The Carroll County Legislative Delegation is a group of 14 State Representatives who are responsible for setting the county's budget. Babson said the delegates seemed unready to discuss the first quarter report on Monday, May 17 because they were presented the paperwork five minutes before the meeting. According to Babson, the delegates should have been studying the budget numbers in advance. Babson made his point at the County Commission meeting on May 19.

Babson said he wasn't sure who to blame, the county commissioners, the delegates, or the county's business office. The county commissioners, who are also elected officials, are responsible for administering the budget.

"I think it's just a shame, I don't think it's good governance," said Babson. "You advertise this meeting, there's plenty of warning. Then the meeting starts at 9 a.m. and at five minutes till 9 a.m. the delegates this paperwork… They get here and they have no more clue what's going on than the man on the moon."

Commission Chairman David Sorensen referred Babson to the Delegation Chair Betsey Patten (R-Moultonborough).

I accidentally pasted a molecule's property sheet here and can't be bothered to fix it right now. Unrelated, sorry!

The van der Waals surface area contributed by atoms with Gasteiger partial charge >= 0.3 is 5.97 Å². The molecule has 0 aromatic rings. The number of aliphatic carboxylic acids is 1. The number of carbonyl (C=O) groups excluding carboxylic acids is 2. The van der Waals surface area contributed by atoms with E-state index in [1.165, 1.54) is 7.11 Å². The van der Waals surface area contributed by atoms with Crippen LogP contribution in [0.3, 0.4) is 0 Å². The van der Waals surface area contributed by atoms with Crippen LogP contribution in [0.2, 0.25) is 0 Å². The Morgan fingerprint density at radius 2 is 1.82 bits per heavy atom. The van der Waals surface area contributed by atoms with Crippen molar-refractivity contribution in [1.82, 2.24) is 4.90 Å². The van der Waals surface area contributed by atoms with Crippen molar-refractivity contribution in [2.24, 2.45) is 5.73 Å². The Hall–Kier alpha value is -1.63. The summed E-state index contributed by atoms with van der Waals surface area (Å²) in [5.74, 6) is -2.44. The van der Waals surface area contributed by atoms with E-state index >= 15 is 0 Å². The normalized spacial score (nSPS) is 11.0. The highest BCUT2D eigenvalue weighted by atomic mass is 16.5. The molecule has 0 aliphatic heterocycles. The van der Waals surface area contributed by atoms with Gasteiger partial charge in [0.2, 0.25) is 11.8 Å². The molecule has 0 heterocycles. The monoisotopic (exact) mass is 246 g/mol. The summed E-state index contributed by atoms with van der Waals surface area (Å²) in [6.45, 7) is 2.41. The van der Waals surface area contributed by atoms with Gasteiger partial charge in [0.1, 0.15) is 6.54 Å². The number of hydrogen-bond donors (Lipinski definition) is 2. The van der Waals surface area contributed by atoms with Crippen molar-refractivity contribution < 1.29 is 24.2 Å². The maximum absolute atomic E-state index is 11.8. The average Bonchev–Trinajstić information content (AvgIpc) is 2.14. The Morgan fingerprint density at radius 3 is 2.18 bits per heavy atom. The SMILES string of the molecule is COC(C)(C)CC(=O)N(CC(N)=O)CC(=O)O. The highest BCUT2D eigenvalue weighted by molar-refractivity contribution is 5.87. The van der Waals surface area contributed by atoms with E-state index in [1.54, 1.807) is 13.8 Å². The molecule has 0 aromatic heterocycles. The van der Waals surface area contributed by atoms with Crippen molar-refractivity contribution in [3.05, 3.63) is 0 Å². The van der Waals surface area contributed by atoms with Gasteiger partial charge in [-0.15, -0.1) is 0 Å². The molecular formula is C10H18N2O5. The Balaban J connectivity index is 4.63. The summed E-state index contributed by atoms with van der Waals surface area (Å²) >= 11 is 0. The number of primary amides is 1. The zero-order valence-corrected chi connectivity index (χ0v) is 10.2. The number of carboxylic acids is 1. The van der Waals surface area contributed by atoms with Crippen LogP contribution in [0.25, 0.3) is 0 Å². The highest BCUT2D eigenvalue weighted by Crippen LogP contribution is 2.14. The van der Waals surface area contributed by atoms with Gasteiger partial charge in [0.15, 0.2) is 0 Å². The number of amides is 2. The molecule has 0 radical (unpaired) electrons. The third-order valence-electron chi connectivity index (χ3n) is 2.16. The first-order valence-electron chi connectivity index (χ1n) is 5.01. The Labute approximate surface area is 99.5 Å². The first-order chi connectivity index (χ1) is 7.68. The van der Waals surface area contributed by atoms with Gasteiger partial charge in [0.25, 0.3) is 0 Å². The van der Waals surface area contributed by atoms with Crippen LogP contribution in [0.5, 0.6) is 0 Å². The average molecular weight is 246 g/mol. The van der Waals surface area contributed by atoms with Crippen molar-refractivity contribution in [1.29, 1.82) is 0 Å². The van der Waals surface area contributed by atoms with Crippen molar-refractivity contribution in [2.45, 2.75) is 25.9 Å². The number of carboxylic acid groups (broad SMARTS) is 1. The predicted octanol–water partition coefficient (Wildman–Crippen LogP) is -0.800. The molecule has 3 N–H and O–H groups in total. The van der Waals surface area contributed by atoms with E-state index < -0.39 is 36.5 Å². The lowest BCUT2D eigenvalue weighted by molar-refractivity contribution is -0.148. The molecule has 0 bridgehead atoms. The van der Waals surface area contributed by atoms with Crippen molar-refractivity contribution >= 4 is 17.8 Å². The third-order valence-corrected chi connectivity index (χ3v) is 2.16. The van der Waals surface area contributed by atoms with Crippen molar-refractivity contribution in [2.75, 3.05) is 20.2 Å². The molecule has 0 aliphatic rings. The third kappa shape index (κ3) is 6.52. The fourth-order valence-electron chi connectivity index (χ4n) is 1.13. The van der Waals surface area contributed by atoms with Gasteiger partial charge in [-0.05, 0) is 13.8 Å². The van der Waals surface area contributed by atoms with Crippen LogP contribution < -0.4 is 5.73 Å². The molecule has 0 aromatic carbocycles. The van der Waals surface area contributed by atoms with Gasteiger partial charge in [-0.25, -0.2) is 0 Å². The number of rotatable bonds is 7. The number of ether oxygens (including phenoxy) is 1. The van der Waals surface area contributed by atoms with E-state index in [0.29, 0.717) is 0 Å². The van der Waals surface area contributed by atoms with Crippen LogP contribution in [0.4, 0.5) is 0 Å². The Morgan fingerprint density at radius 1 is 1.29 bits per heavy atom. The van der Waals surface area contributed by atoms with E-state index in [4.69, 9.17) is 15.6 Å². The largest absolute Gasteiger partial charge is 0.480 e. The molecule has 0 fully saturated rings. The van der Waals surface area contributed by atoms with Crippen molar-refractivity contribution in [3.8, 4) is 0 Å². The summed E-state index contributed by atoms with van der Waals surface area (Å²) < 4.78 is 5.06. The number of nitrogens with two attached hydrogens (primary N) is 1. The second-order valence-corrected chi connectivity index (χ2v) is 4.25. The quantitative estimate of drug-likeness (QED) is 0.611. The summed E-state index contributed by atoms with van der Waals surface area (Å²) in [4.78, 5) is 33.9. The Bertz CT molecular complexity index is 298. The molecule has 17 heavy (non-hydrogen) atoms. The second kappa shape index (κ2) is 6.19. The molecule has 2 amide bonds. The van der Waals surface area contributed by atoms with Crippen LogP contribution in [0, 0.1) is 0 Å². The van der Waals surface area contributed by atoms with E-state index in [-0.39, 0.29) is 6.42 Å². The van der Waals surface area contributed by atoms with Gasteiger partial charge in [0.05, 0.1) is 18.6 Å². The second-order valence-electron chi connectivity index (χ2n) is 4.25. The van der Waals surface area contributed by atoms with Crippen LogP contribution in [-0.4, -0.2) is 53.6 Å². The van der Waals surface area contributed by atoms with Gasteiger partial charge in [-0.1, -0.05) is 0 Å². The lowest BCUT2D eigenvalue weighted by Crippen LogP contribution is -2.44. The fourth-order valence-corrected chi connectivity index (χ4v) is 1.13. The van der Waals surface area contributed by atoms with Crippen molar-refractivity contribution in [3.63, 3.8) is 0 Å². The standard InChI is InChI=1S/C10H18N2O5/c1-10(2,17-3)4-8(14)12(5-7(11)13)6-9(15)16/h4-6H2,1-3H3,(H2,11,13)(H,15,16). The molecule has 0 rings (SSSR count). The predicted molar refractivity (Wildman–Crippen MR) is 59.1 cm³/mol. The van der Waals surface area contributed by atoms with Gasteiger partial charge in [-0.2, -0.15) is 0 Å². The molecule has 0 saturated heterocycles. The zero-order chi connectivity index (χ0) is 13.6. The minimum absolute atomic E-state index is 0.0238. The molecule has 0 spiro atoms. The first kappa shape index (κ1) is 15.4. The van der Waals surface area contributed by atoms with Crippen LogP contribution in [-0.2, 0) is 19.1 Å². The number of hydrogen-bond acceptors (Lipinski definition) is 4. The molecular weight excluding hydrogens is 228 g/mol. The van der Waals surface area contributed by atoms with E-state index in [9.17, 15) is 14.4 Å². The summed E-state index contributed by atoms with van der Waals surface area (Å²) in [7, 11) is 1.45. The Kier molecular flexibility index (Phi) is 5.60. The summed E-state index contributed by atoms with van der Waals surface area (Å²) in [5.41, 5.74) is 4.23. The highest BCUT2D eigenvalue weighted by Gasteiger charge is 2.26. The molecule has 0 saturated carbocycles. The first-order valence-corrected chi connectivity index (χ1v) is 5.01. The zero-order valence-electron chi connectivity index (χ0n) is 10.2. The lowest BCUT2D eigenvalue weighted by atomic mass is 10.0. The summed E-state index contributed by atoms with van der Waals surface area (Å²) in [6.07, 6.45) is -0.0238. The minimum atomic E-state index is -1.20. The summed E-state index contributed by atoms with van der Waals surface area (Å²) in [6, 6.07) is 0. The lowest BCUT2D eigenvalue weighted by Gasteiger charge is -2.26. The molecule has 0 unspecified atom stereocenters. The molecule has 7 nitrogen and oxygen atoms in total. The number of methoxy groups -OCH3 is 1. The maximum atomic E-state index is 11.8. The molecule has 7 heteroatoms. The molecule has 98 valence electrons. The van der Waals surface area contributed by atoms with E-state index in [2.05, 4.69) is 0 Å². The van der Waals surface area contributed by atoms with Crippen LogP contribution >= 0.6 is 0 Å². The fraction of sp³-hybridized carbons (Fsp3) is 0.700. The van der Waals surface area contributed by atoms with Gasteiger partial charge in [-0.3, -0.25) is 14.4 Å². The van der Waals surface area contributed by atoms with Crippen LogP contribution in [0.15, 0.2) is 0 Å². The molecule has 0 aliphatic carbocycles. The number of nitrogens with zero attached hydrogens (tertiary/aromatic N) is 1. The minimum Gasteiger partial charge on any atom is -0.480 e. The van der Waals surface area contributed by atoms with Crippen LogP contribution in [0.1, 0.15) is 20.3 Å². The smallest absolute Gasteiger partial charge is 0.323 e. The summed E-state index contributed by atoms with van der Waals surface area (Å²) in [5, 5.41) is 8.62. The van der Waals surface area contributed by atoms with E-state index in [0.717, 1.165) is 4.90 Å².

Patten couldn't be reached for comment.

Sheriff vs. Commission?

Tuftonboro Resident Joe Kowalski asked commissioners if they were still at odds with Sheriff Chris Conley, who wished to promote three dispatchers to newly created shift leader positions while giving them a $1 per hour pay adjustment. Last month, commissioners said the sheriff doesn't have the authority to make the promotions or give a pay raises to dispatchers because they are county employees. The commissioners maintain that the sheriff only has that kind of authority over his deputies.

"I don't think anything has changed from our position," said Commissioner Chip Albee. "The sheriff can have whatever position he wants, with regard to employees outside the deputies it's not his province to make changes. As for as we're concerned it's done."

In a phone interview, Conley said the commissioners blocked the proposed pay increase for the shift leaders and he's going to ask the commission to put its reasons in writing.